Kevin Affleck looks at the best and the worst elements of what happened in the Premier League this week
Worst keepers - Etihad Stadium
Connoisseurs of the art of goalkeeping will have wished they were doing the "The Poznan", the bizarre dance that sees Manchester City fans celebrate by linking arms, bouncing up and down and turning their backs to the pitch, on Saturday such was the performances of the two goalkeepers.
Hennessey's was more costly, his indecision allowing Edin Dzeko to break the deadlock.
Up until that point Wolves had kept City pretty much at arm's length. Hart then, with the score at 2-0, offered Wolves an unlikely lifeline by needlessly spilling a long-range shot from Adlene Guedioura.
Vincent Kompany then sacrificed himself in an attempt to preserve a clean sheet by preventing Kevin Doyle from an easy tap in. Stephen Hunt scored the penalty, ruining City's clean sheet and, you suspect, Roberto Mancini's day, given the perfectionist he is.
Best dive - Agbonlahor
Well, it could also be worst gamesmanship depending on your viewpoint. The snarling Aston Villa striker does not endear himself to many fans apart from those wearing claret and blue, and he did little to improve his reputation on Saturday.
The England forward collapsed like he had been hit by a firework fired from Mario Balotelli's bathroom under minimal contact from Sunderland's Sebastian Larsson on Saturday.
Larsson was furious at how easily Gabriel Agbonlahor fell to the floor and with some justification as from the resulting free kick, Richard Dunne glanced Villa in front. Agbonlahor celebrated in an unedifying fashion, like a man who knew he had just pulled one over the referee. Thankfully, football justice was served minutes later when Larsson swung over the free kick that led to the equaliser.
Worst choice - Tottenham
Gareth Bale's is more of a sledge hammer - just ask Inter Milan, against whom he scored a memorable hat-trick last season. So, when the home side were Sunday awarded a free kick within shooting range you expected the Dutchman or the Welshman to be standing over the ball. Yet Benoit Assou-Ekotto, the left-back with an average of one goal every 114 games for his club, emerged as the unlikely taker.
Assou-Ekotto once said in an interview he doesn't "believe in friendships in football", and the Cameroon international certainly risked alienating his teammates when he sent his effort sailing over the bar.
Best disguise - Murphy
Insiders at Fulham say they find Martin Jol, the manager, very contradictory and Murphy, the captain, certainly looked perplexed on Saturday at being substituted.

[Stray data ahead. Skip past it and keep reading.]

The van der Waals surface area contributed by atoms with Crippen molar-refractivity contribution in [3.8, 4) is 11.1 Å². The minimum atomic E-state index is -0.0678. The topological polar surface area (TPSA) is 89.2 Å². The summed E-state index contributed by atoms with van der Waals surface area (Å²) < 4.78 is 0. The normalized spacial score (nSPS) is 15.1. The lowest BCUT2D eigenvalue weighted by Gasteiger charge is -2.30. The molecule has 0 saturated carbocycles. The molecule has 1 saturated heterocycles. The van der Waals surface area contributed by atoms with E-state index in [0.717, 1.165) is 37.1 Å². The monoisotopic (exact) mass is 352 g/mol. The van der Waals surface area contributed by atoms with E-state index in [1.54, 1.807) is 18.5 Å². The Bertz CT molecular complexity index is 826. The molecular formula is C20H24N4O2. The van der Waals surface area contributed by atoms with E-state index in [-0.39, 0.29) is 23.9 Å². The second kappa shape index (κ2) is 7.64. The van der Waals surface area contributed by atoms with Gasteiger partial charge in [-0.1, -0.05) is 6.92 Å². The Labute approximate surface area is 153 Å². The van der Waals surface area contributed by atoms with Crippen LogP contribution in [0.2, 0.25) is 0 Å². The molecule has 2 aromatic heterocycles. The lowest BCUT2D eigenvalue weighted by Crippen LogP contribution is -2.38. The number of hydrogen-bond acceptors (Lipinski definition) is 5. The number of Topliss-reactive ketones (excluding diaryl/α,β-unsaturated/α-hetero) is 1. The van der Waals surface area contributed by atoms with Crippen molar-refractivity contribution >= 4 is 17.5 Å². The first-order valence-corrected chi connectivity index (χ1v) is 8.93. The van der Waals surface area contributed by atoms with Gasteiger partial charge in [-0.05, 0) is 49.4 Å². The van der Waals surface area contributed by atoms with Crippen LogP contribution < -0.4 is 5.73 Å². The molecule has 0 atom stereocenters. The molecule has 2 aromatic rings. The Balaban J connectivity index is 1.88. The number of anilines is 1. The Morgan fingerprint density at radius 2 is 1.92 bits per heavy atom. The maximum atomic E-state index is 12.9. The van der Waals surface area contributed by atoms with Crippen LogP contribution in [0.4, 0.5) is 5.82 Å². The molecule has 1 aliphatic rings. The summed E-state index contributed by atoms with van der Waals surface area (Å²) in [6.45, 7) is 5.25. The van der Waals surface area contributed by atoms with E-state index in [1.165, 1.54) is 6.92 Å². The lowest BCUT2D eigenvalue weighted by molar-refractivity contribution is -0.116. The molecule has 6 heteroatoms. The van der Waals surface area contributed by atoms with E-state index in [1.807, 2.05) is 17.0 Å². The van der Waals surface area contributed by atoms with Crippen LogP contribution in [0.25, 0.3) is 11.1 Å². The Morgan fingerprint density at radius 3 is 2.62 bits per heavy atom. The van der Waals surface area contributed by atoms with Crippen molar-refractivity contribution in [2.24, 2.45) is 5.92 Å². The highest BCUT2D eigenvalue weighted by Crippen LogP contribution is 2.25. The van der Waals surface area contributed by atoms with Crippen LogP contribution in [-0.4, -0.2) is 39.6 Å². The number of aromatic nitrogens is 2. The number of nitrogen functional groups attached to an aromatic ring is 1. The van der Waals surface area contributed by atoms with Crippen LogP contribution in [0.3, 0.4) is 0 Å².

Unlike Adam Johnson, Edin Dzeko and Carlos Tevez, he managed to, just about, keep his emotions in check when he was hooked on 70 minutes.
He raised his eyebrows when his number was held up, reluctantly passed the armband to Brede Hangeland, walked straight past Jol and then tossed away the jacket given to him by one of the Fulham back room staff.
Murphy must have been ticking inside and he managed to remain diplomatic despite seeing his replacement, Dickson Etuhu, concede a free kick with his first contribution and then receive a yellow card minutes later.
Worst yellow - Jordan Ibe
OK, Wycombe Wanderers do not play in the Premier League but scouts from England's top division will no doubt be flocking to Adams Park to check out the forward, especially after he scored his first league goal on Saturday at the age of, wait for it, 15.
He has already been on trial at Liverpool and is attracting interest from Manchester United but he received little empathy from Christopher Sarginson, the referee, who harshly booked the schoolboy for celebrating with his family after scoring. And who says football has lost its sense of enjoyment?
Best penalty - Sinclair
There were plenty of candidates; Grant Holt's nerveless effort from 12 yards to salvage a point for Norwich City and Charlie Adam's cool spot-kick for Liverpool against West Bromwich Albion, but Sinclair edges it for sheer consistency.
Seven of his last eight goals have come from the spot and the way he nonchalantly stepped up and paused before sending Bolton's Jussi Jaaskelainen the wrong way was at odds with the mess his fellow Englishmen normally make of a penalties competiting in major tournaments.
It also underlined what a shrewd piece of business Brendan Rodgers, the Swansea City manager, performed in persuading Chelsea, the club where Rodgers cut his coaching teeth, to accept an initial payment of £500,000 (Dh2,96 million) for the England Under 21 international. Talk about mate's rates.